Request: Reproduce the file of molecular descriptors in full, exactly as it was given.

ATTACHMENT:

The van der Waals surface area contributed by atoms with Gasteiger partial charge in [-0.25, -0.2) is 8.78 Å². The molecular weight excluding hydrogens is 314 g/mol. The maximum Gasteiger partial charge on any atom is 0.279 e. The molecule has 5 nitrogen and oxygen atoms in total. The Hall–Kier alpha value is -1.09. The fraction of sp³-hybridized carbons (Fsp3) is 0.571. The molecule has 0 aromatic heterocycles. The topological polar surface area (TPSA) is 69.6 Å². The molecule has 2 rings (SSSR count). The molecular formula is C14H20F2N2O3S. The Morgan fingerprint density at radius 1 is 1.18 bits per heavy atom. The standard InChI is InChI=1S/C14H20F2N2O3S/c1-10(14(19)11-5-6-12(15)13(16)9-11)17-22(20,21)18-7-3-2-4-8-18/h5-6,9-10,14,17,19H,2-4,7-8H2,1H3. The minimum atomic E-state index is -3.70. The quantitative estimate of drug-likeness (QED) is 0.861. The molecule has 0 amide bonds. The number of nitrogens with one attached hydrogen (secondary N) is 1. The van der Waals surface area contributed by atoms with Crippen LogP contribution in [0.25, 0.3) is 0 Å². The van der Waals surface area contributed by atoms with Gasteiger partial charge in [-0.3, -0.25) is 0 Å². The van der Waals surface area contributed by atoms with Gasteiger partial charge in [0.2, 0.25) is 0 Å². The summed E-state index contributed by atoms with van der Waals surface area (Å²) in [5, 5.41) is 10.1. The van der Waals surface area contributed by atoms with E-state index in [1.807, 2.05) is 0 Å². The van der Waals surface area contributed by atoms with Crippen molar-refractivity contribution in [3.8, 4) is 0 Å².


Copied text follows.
The van der Waals surface area contributed by atoms with Gasteiger partial charge in [-0.25, -0.2) is 8.78 Å². The molecular weight excluding hydrogens is 314 g/mol. The maximum Gasteiger partial charge on any atom is 0.279 e. The molecule has 5 nitrogen and oxygen atoms in total. The Hall–Kier alpha value is -1.09. The fraction of sp³-hybridized carbons (Fsp3) is 0.571. The molecule has 0 aromatic heterocycles. The topological polar surface area (TPSA) is 69.6 Å². The molecule has 2 rings (SSSR count). The molecular formula is C14H20F2N2O3S. The Morgan fingerprint density at radius 1 is 1.18 bits per heavy atom. The standard InChI is InChI=1S/C14H20F2N2O3S/c1-10(14(19)11-5-6-12(15)13(16)9-11)17-22(20,21)18-7-3-2-4-8-18/h5-6,9-10,14,17,19H,2-4,7-8H2,1H3. The minimum atomic E-state index is -3.70. The quantitative estimate of drug-likeness (QED) is 0.861. The molecule has 0 amide bonds. The number of nitrogens with one attached hydrogen (secondary N) is 1. The van der Waals surface area contributed by atoms with Crippen LogP contribution in [0.25, 0.3) is 0 Å². The van der Waals surface area contributed by atoms with Gasteiger partial charge in [-0.3, -0.25) is 0 Å². The van der Waals surface area contributed by atoms with Gasteiger partial charge in [0.2, 0.25) is 0 Å². The summed E-state index contributed by atoms with van der Waals surface area (Å²) in [5, 5.41) is 10.1. The van der Waals surface area contributed by atoms with E-state index in [1.807, 2.05) is 0 Å². The van der Waals surface area contributed by atoms with Crippen molar-refractivity contribution in [3.8, 4) is 0 Å².